Oil price reaction to Middle East tensions remains moderate
North Slope oil prices have been hovering slightly over $70 per barrel since the U.S. killed Iranian Gen. Qasem Soleimani, with no major surge during the latest round of Middle East tensions.
Oil closed Tuesday at $70.73, marking the third day above $70 and first sustained position since mid May 2018.
Acting Revenue Commissioner Mike Barnhill said geopolitical forces are just one variable driving prices.
“In a commodity market, there’s a whole host of factors that drive price,” he said. “Geopolitical factors is a set of factors, but supply and demand are obviously pivotal factors and usually the major factors that move oil prices. Geopolitical factors happen in the back drop of larger supply and demand factors.”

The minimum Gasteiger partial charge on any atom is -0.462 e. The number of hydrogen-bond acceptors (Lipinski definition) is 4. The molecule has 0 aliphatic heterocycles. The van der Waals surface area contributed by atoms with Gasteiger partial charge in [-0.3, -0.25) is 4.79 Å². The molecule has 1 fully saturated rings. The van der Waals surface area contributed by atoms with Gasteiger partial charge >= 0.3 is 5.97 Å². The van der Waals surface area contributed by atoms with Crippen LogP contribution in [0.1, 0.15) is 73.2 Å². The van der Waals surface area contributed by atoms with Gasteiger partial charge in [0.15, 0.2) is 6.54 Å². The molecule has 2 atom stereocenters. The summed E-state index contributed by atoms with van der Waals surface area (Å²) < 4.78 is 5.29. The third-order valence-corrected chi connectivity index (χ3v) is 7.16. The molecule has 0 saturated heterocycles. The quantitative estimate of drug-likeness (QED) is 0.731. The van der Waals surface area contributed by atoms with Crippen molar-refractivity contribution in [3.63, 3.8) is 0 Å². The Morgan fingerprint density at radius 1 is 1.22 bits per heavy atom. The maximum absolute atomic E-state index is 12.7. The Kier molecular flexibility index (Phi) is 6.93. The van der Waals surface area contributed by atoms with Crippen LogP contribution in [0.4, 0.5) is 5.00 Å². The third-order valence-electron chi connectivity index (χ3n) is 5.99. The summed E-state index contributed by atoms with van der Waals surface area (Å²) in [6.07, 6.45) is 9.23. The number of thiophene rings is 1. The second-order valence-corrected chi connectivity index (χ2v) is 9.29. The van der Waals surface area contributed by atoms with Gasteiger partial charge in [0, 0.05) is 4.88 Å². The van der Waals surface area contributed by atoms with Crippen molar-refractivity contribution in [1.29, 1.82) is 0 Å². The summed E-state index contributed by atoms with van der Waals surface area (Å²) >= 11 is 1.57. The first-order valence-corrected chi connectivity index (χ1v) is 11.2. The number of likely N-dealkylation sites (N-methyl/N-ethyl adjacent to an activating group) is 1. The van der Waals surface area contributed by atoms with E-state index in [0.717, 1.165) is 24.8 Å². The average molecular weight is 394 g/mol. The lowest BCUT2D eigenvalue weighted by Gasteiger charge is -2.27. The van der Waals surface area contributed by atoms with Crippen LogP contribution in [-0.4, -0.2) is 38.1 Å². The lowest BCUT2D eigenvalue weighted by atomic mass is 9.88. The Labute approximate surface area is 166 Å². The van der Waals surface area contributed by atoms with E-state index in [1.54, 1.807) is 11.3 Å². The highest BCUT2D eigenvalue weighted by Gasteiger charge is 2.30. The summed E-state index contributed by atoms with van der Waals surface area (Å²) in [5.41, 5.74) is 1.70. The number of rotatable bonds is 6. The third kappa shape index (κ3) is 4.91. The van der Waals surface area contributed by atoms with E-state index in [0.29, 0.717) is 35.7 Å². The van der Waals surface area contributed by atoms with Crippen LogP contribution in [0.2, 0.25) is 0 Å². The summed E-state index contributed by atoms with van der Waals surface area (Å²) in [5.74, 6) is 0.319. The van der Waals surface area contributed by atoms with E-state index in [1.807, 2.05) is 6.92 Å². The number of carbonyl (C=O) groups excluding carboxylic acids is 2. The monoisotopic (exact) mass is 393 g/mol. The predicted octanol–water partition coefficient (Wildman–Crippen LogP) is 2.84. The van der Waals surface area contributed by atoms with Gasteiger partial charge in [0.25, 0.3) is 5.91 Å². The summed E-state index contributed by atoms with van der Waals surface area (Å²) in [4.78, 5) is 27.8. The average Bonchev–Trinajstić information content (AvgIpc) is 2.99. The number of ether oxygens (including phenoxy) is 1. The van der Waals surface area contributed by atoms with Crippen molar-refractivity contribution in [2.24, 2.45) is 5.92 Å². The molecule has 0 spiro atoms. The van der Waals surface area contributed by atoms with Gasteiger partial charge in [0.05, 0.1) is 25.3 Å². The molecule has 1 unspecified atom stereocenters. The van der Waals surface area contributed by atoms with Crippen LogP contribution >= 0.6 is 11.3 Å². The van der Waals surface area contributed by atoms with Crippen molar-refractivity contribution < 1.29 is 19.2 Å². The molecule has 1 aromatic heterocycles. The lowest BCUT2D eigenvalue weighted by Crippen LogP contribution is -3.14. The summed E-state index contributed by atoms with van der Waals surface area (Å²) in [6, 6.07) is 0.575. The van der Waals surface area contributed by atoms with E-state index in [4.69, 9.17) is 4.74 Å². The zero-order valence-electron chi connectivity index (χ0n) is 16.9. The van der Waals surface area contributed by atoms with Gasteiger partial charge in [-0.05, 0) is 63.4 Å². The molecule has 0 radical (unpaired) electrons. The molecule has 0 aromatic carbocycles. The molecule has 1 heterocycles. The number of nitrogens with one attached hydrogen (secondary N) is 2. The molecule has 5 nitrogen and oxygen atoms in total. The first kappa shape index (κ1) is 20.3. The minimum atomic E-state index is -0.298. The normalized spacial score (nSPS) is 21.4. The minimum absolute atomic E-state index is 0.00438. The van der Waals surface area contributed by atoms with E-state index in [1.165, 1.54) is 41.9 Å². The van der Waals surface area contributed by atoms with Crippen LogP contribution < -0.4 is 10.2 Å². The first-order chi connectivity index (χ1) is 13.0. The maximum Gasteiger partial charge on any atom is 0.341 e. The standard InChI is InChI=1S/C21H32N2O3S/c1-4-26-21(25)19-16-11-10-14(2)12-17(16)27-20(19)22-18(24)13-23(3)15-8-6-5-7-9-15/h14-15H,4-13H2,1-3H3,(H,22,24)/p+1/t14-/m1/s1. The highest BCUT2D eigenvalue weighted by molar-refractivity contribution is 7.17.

North Slope oil first breached $70 on Friday — a $2.03 bump from Thursday — and has remained slightly over that mark since.
Former federal pipeline coordinator and deputy revenue commissioner Larry Persily said the market isn’t ready to panic yet.
"Demand is still weak,” he said. “China's economy is weaker, the world economy is weaker than people would hope and the supply is just overwhelming. The U.S. this end of the year hit a record, close to 13 million barrels a day of oil. Russia hit a record about 12 and a half million barrels a day."
He continued, “Buyers are saying hey, absent something really bad happening like scuttling tankers in the Strait of Hormuz stopping supply, their just not that worried about getting next week's oil and that's what shows up in prices."
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